Do you need a increase in your fitness motivation?
Engage in Smart Play today!
To perform smart play follow three (3) simple rules:
- Exercises must be easy to understand: Be able to explain each exercise in 30 seconds or less.
- The duration of each exercise must take only 90 seconds to 2 minutes to complete: High intensity and short duration exercises combat boredom.
- Perform a light-moderate warm-up for 5 to 10 minutes before an intense exercise circuit.
Play “Roll the Dice”
- Grab two (2) dice. Each number on (each side of) the die represents one of the six exercises below (or you may choose your own exercises). Roll one die at a time. The first roll determines which exercise to perform, and the second roll denotes the number of repetitions.
- Perform the following exercises with kettlebells for a fun variation, however you may choose to use traditional weights instead. Whether you use kettlebells or dumbbells, try to maintain a weight amount in the 75% to 85% range of your one-rep maximum for each exercise.
Single Arm Squat and Press
- Stand with one kettle bell in right hand, resting against shoulder.
- Squat so thighs are parallel to floor.
- Stand up, and extend right arm to press kettlebell overhead.
- Lower kettlebell to shoulder.
- Repeat exercise on left side.
Push-Up with Plank Row
- Start in a plank position (arms extended and body in a straight line from head to heels) with a kettlebell in each hand.
- Slowly bend arms (maintaining alignment and elbows close to body) until chest is nearly level with wrists.
- Push-up, extending arms.
- When arms are fully extended, lift the right kettlebell until the right elbow passes the torso.
- Lower and push-up again, and repeat exercise on the left side.
- Regression: Avoid push-up, and only perform plank row.
Bent Over Reverse Fly
- Stand with a kettlebell in each hand.
- Bend forward at hips until torso is almost parallel to the floor with arms beneath shoulders.
- Squeeze shoulder blades together and depress shoulders.
- Maintaining a slight bend at elbows, raise arms out to the sides until they are parallel to the floor.
- Lower arms, and repeat exercise.
- Lie on back with one kettlebell in right hand with right arm extended above and right knee bent (with foot flat on floor).
- Rise up, keeping right arm extended and coming up onto left elbow.
- Extend left arm, rising up almost into a seated position.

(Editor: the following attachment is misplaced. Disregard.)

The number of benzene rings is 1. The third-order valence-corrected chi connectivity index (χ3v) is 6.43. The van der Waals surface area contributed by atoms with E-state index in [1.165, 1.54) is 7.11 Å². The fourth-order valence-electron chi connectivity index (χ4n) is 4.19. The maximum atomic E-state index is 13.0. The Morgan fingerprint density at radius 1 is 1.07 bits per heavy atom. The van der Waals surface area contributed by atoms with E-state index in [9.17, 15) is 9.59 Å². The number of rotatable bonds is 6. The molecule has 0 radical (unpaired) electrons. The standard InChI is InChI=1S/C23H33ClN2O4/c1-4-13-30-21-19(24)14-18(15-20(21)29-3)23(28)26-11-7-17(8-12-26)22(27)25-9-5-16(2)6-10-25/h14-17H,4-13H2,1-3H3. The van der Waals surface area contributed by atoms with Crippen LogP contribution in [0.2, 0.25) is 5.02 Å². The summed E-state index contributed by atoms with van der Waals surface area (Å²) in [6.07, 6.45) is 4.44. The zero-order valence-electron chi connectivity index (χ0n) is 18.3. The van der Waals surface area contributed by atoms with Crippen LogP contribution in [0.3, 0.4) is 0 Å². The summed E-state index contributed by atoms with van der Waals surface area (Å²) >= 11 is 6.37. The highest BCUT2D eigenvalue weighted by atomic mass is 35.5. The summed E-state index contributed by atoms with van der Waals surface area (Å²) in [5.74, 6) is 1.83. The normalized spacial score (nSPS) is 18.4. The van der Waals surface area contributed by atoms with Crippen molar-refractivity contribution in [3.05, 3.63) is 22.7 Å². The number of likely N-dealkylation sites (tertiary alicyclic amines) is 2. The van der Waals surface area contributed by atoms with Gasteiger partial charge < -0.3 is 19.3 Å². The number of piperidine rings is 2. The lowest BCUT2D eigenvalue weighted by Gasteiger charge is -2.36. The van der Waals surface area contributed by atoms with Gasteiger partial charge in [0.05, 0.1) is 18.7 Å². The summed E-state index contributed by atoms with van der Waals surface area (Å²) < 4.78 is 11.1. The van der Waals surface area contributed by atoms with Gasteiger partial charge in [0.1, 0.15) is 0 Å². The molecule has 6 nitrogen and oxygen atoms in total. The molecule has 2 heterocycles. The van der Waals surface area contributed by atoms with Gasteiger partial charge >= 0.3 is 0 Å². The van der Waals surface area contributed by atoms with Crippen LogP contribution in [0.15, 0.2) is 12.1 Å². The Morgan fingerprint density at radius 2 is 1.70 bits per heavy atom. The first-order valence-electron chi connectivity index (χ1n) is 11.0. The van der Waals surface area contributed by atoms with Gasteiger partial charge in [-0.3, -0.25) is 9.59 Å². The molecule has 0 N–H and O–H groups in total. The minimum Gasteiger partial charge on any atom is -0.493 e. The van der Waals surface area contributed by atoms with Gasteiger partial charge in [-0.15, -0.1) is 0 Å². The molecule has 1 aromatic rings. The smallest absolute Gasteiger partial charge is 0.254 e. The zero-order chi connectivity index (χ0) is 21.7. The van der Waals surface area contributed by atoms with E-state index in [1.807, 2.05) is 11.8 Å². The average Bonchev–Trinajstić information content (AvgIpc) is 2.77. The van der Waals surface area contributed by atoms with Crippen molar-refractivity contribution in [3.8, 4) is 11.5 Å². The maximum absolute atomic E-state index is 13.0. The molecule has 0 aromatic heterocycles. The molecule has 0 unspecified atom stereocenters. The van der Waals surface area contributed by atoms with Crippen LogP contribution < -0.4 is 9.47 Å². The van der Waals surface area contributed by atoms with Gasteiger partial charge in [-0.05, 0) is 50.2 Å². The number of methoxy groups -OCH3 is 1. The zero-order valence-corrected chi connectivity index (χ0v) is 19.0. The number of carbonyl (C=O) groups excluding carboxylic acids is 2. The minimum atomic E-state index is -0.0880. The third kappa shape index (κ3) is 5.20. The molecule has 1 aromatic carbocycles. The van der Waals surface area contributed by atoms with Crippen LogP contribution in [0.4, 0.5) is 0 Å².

- Push down into left arm and right foot while bringing hips off floor, with left leg extended in front.
- Thread left foot under body and place left knee on ground.
- Push up from left arm and move body around to come to a kneeling position on left knee and right foot. You are facing forward with kettlebell still raised overhead.
- Push off of right foot to come to a standing position.
- Reverse the steps back to starting position to complete one repetition.
- Perform on other side, reversing arm and leg movements.
- Sit on floor with back straight, legs in front, knees bent, and feet on floor.
- Hold a kettlebell (or medicine ball or dumbbell) with both hands.
- Turn torso to rotate the kettlebell (or medicine ball or dumbbell) from side to side, lightly touching the floor on each side.
- Each left-right rotation is one repetition.
- Stand straight with feet shoulder-width apart and one kettlebell in right hand, held at shoulder height.
- Step way back with right foot, lowering right knee to the floor and bending right leg so left thigh is parallel to the floor; avoid left knee moving past toes.
- Keep chest up and eyes facing straight ahead. Shoulder aligned with hips.
- Push up to standing position using left leg.
- Switch arms, holding kettlebell in left hand at shoulder height.
- Repeat, stepping back with left foot.
Fiske, B. (2014). The Power of Play. The Training Edge, Spring, 26-27. Retrieved from http://thetrainingedgemagazine.com/issues/NASM-Training-Edge-Spring-2014.pdf.
3 responses to “Smart Play: Part 1”
I love your concept Robin! Make exercise a game, and play like we did when we were kids. I can remember playing all day, exercising, and never getting burned out!
Thank you for checking out my post! Yes, it’s important to make exercise FUN – it increases adherence and brings back the kid in all of us!
What a wonderful concept Robin! Making exercise enjoyable again, to play like we did when we were kids. I remember running around all day and never getting burned out!